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What is the future focus principle?

Duration: 04:56

Views: 2460

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Robyn Boswell, National Director of Future Problem Solving, and Sarah Watts, Future Problem Solving teacher, answer the question "What is the future focus principle?".

Professional learning conversations

These questions and suggested actions encourage you to reflect on your own school context.

In this interview, Robyn Boswell states that:

'To me the future focus principle has two meanings, and the first one is learning for the future - which I think is a way that most people would interpret it, but I think also what’s really important is that it’s learning about the future. We don’t think about what the future might be like, that the future is a place that we’re all going to but we’re also a part of developing what the future might look like.'

Consider this statement in your own school context. As a school, where are you at now? How can you get to a place where your students are effectively learning for the future and about the future?

Transcript

To me the future focus principle has two meanings, and the first one is learning for the future - which I think is a way that most people would interpret it, but I think also what’s really important is that it’s learning about the future. We don’t think about what the future might be like, that the future is a place that we’re all going to but we’re also a part of developing what the future might look like. So although it mentions those four elements of sustainability, globalisation, citizenship, and enterprise it says “such as” so it doesn’t only mean those four areas. So I think there’s time to explore more deeply the meaning of that and what other areas might be incorporated within that principle.

I think the future focus principle means that you take whatever topic of study that you’re doing and think how it could be used in future scenarios. So looking realistically at where we are today, projecting where we may be in say 20 years time or how far in the future we want to be, realistically, and actually use that to determine whether we want to be there. So the kids can really use that in every aspect of their thinking.

It’s easy to have a superficial overview of the meaning of those areas of future focus. And I think that’s something that’s happened with the whole curriculum. We’ve had to come on board with the whole new curriculum and we’ve looked at it at a surface level and now we’re ready to dig deeper and find out what that really looks like. So to me there are two elements here - there is  looking at it from the point of view of the administration, because it does say that the principles underpin all the decisions that are made in schools. So when people are making decisions they should be considering that future focus and how it impacts on what’s going to happen in that school in the future. But it also should underpin curriculum in the classroom and it’s very exciting when you start exploring the future with the kids. I think it’s a great motivator and it’s really authentic and makes the kids really buzz when you hit the nail on the head with the future focus. So it’s going beyond saying “oh it’s alright, we do sustainability because we do environmental ed.” That’s part of sustainability but there’s a much bigger picture than that. So I think that we need to all be looking at, in depth, what does this look like? And how can we actually incorporate futures learning and futures thinking into almost everything that we’re doing in the classroom?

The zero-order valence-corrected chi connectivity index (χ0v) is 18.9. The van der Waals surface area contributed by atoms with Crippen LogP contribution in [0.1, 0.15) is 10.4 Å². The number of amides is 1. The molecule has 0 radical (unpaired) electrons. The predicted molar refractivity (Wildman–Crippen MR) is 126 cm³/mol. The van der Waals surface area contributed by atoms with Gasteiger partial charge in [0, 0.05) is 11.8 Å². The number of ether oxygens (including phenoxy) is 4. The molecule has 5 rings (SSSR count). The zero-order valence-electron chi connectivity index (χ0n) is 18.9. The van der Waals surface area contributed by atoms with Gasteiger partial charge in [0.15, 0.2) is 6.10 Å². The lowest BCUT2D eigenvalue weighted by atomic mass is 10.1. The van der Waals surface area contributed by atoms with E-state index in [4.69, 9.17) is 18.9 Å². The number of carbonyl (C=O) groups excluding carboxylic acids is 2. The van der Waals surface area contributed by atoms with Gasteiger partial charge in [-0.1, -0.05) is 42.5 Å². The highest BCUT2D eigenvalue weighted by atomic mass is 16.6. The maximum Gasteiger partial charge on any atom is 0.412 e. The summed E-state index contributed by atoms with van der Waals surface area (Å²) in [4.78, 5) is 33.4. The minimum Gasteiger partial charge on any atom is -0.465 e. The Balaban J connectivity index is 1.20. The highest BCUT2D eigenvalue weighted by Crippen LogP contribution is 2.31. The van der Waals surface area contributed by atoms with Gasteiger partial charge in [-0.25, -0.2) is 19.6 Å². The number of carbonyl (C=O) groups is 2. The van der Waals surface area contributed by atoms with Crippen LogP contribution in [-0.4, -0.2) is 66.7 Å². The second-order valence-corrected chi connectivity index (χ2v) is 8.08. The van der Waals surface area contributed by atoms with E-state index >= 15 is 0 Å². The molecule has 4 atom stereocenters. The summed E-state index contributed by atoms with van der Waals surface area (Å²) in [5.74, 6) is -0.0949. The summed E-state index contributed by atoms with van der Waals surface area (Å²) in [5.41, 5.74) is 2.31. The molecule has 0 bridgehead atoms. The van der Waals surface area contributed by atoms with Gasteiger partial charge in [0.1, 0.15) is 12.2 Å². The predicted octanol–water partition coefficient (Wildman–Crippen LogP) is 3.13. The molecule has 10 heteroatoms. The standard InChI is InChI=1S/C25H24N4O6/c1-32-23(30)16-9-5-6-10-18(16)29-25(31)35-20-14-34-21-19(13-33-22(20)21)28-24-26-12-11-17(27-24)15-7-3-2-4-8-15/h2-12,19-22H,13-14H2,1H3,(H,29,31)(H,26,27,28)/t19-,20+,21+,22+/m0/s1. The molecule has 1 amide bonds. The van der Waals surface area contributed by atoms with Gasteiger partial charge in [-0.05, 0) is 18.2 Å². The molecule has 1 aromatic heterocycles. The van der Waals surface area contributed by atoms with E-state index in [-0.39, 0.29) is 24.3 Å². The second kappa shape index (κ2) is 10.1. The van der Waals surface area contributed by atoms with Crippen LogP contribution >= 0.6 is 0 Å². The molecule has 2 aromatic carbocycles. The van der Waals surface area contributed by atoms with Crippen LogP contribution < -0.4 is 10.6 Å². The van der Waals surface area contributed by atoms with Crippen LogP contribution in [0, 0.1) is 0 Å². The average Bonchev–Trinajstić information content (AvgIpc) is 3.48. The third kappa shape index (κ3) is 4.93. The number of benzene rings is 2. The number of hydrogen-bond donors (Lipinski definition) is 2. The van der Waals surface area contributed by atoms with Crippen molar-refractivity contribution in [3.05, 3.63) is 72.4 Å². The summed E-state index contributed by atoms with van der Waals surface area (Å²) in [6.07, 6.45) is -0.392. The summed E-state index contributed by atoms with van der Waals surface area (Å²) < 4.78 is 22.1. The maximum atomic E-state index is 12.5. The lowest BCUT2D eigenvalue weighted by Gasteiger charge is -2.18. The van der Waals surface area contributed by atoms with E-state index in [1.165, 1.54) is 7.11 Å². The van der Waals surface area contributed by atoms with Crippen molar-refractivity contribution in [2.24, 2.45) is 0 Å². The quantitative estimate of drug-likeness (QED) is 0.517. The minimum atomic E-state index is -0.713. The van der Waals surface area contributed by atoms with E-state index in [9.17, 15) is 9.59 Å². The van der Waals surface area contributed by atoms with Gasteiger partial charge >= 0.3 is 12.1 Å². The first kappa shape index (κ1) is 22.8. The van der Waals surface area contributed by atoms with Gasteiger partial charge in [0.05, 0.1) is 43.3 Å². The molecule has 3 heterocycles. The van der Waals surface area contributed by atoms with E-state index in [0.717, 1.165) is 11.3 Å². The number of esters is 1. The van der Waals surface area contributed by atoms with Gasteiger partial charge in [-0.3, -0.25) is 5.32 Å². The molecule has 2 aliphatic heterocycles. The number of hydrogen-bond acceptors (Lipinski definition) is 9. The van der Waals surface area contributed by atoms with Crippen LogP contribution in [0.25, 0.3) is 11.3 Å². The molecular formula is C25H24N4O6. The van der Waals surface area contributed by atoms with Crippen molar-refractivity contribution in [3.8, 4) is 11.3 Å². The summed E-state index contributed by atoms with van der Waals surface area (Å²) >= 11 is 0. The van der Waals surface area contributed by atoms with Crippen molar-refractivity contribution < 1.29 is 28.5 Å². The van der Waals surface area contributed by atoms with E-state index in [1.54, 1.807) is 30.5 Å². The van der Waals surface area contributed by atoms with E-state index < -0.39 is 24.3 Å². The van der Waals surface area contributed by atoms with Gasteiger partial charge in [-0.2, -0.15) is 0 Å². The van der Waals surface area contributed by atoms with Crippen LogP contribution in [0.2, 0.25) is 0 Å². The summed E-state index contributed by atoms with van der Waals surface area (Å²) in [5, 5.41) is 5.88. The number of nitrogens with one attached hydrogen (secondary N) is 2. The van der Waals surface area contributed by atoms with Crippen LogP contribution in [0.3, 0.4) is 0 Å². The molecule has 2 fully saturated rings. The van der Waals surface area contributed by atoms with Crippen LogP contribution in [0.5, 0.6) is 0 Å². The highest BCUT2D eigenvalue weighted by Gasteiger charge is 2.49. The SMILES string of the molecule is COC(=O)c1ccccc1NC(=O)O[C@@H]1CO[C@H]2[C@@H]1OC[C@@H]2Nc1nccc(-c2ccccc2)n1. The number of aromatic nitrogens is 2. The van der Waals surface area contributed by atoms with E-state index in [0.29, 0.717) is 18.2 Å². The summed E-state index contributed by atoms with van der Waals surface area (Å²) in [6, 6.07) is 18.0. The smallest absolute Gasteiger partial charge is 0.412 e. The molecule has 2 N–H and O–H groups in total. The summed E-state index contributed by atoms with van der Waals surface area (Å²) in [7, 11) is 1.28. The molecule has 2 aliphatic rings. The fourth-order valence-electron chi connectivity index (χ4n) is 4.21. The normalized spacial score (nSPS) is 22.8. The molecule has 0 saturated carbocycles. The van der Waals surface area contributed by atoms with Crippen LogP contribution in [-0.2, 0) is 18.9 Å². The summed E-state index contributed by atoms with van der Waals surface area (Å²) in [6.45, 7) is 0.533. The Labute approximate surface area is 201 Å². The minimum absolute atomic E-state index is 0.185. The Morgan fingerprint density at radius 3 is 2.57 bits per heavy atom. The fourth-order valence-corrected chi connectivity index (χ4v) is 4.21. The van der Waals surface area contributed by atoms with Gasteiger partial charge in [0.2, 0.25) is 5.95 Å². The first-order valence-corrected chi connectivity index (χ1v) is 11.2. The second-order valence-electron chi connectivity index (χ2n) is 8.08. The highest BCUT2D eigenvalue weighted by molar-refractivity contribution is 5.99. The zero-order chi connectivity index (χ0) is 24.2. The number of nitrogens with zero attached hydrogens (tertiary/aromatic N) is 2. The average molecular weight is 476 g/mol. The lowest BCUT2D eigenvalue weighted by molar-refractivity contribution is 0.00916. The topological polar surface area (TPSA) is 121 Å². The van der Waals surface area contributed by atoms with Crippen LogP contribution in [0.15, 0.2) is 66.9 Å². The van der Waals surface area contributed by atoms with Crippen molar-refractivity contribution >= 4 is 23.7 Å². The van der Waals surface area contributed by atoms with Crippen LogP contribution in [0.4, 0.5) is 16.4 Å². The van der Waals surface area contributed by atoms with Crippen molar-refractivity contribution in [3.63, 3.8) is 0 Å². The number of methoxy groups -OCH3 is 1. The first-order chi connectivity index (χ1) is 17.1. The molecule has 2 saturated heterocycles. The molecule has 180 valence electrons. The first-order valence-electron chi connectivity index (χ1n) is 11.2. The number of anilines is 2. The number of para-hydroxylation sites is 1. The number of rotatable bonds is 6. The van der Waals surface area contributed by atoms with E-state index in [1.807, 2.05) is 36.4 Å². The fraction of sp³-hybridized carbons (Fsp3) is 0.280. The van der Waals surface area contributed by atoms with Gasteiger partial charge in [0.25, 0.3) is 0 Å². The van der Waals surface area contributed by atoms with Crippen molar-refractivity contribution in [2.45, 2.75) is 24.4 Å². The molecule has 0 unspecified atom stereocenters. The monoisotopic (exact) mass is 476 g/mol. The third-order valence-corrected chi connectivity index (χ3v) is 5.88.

I think one of the problems with learning about the future is that people tend to think that it’s tied up with predictions and that, but we can predict trends and that’s what’s really important because when we look at the way something’s happening now we can say in the future these are the trends that might happen in this particular area. And a strategy that I’ve used actually is developed by the kids in my class when I was teaching year eights and we called it the theory of multiple futures. And the thing was, we were actually at the time studying rainforests and we had done all this work around rainforests and we’d looked at what it’s like in the past. I see it as being like a rope and the rope is already woven in the past and we can’t change that -  there’s a knot in the rope and that’s what’s happening now - and then the different strands of the rope that haven’t yet been woven in the future are all the possible futures for that particular area of study. So what we did with the rainforest was they came up with - based on all this research that we’ve done and the observation - what are the possible futures for the rainforests. And they wrote a list of those and then they categorised them in several ways, they looked at, ranked them several ways, and they said, “so what is the most likely ranking of those futures and which ones would be the best?” Then they looked at their two lists and saw that in order to have the best outcomes, rather than the likely outcomes, certain actions had to take place.

We’ve got to consider the past to consider the future and vice versa. And we learn from our mistakes. If we can look towards and think of potential mistakes that we might make and potential situations (that we’ll become) that we will be in before we come to them, then we can overcome them much more easily and much more effectively, and we can deal with them better.


Published on: 10 May 2013


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